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How can I randomly select a point $\vec p=\langle p_1,p_2,p_3...p_n\rangle$ such that all coordinates $p_i$ are between $0$ and $1$, and $$\sum_{i=1}^n\ p_i = 1$$ Notice that $\vec p$ lies on a hyperplane. I want the distribution of points on this hyperplane to be uniform. Specifically, the distribution an individual value $p_i$ should follow the probability density function $P(x)=(n-1)(1-x)^{n-2}$ when $0\leq x\leq 1$

One way to generate a point that follows this distribution is to repeatedly generate $n-1$ coordinates $p_1,p_2, ... p_{n-1}$ independent of each other with a uniform distribution in the range $[0,1]$ until finding a set of $n-1$ values whose sum is less than 1. The final value is easy to calculate: $$p_n=1-\sum_{i=1}^{n-1}\ p_i$$ Although the issue with this approach is that the average the number of initial sets of $n-1$ coordinates that have to be generated before finding one that works grows exponentially, and so this method wouldn't work before the heat death of the universe for $n>100$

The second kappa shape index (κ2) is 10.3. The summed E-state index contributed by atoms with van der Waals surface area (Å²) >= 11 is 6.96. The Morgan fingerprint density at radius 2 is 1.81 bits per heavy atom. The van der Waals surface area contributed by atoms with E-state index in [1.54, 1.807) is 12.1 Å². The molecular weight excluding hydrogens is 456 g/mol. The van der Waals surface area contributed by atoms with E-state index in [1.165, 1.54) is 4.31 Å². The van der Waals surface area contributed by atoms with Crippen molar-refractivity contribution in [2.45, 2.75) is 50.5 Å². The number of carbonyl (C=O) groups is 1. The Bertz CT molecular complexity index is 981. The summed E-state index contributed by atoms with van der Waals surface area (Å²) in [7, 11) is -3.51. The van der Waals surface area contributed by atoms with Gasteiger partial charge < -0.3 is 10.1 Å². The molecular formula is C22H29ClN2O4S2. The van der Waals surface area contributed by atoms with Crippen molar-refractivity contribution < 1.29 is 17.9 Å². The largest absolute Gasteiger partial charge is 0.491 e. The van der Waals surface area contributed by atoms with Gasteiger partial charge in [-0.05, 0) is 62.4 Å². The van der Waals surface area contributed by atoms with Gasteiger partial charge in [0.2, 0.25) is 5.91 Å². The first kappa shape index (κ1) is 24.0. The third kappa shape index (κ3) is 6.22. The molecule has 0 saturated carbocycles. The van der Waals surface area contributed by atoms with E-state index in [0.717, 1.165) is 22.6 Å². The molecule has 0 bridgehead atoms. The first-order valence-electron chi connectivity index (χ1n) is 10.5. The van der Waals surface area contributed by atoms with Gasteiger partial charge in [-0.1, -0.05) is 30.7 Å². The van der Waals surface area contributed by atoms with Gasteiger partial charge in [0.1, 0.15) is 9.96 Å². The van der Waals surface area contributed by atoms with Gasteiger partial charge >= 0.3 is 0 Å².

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  • $\begingroup$ In other words, you want a uniformly random probability distribution on a finite set? $\endgroup$ – Lorenzo Apr 23 '17 at 3:10
  • $\begingroup$ Wouldn't it be a uniformly random probability distribution on an infinite set? $\endgroup$ – J. Antonio Perez Apr 23 '17 at 3:11
  • $\begingroup$ Oh I thought $n$ was fixed. $\endgroup$ – Lorenzo Apr 23 '17 at 3:12
  • $\begingroup$ Arg... $n$ is fixed, but you're selecting a point from an infinite set of possible points. $\endgroup$ – J. Antonio Perez Apr 23 '17 at 3:17
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    $\begingroup$ I might be missing something, but is this not answered by uniformly drawing from a probability simplex? $\endgroup$ – user3658307 Apr 23 '17 at 16:35

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